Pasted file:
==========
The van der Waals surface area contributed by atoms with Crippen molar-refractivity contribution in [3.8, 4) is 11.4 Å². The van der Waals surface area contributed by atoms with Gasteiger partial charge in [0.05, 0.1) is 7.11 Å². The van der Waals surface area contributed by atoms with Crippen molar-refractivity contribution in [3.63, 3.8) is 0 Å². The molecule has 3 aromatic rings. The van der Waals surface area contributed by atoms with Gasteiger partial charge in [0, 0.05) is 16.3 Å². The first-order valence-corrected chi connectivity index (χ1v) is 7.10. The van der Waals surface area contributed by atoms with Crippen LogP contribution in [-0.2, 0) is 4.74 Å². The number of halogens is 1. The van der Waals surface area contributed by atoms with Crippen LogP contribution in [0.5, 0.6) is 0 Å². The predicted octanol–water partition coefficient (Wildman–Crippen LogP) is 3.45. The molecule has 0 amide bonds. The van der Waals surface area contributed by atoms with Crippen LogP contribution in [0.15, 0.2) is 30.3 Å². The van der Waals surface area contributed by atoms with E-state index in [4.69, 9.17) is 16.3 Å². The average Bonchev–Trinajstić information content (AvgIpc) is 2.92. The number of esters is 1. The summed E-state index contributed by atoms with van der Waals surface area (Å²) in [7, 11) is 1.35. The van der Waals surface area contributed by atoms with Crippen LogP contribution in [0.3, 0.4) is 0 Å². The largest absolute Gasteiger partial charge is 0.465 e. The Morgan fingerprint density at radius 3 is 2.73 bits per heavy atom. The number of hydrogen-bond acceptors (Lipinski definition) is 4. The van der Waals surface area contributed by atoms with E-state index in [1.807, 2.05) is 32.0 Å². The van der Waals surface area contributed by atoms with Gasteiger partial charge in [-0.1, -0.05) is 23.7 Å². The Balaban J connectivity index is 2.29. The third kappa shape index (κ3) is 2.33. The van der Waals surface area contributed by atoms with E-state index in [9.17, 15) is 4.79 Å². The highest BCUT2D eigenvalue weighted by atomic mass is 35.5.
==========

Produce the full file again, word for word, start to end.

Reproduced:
The van der Waals surface area contributed by atoms with Crippen molar-refractivity contribution in [3.8, 4) is 11.4 Å². The van der Waals surface area contributed by atoms with Gasteiger partial charge in [0.05, 0.1) is 7.11 Å². The van der Waals surface area contributed by atoms with Crippen molar-refractivity contribution in [3.63, 3.8) is 0 Å². The molecule has 3 aromatic rings. The van der Waals surface area contributed by atoms with Gasteiger partial charge in [0, 0.05) is 16.3 Å². The first-order valence-corrected chi connectivity index (χ1v) is 7.10. The van der Waals surface area contributed by atoms with Crippen LogP contribution in [-0.2, 0) is 4.74 Å². The number of halogens is 1. The van der Waals surface area contributed by atoms with Crippen LogP contribution in [0.5, 0.6) is 0 Å². The predicted octanol–water partition coefficient (Wildman–Crippen LogP) is 3.45. The molecule has 0 amide bonds. The van der Waals surface area contributed by atoms with Crippen LogP contribution in [0.15, 0.2) is 30.3 Å². The van der Waals surface area contributed by atoms with E-state index in [4.69, 9.17) is 16.3 Å². The average Bonchev–Trinajstić information content (AvgIpc) is 2.92. The number of esters is 1. The summed E-state index contributed by atoms with van der Waals surface area (Å²) in [7, 11) is 1.35. The van der Waals surface area contributed by atoms with Crippen LogP contribution in [0.3, 0.4) is 0 Å². The largest absolute Gasteiger partial charge is 0.465 e. The Morgan fingerprint density at radius 3 is 2.73 bits per heavy atom. The number of hydrogen-bond acceptors (Lipinski definition) is 4. The van der Waals surface area contributed by atoms with E-state index in [1.807, 2.05) is 32.0 Å². The van der Waals surface area contributed by atoms with Gasteiger partial charge in [-0.1, -0.05) is 23.7 Å². The Balaban J connectivity index is 2.29. The third kappa shape index (κ3) is 2.33. The van der Waals surface area contributed by atoms with E-state index in [9.17, 15) is 4.79 Å². The highest BCUT2D eigenvalue weighted by atomic mass is 35.5.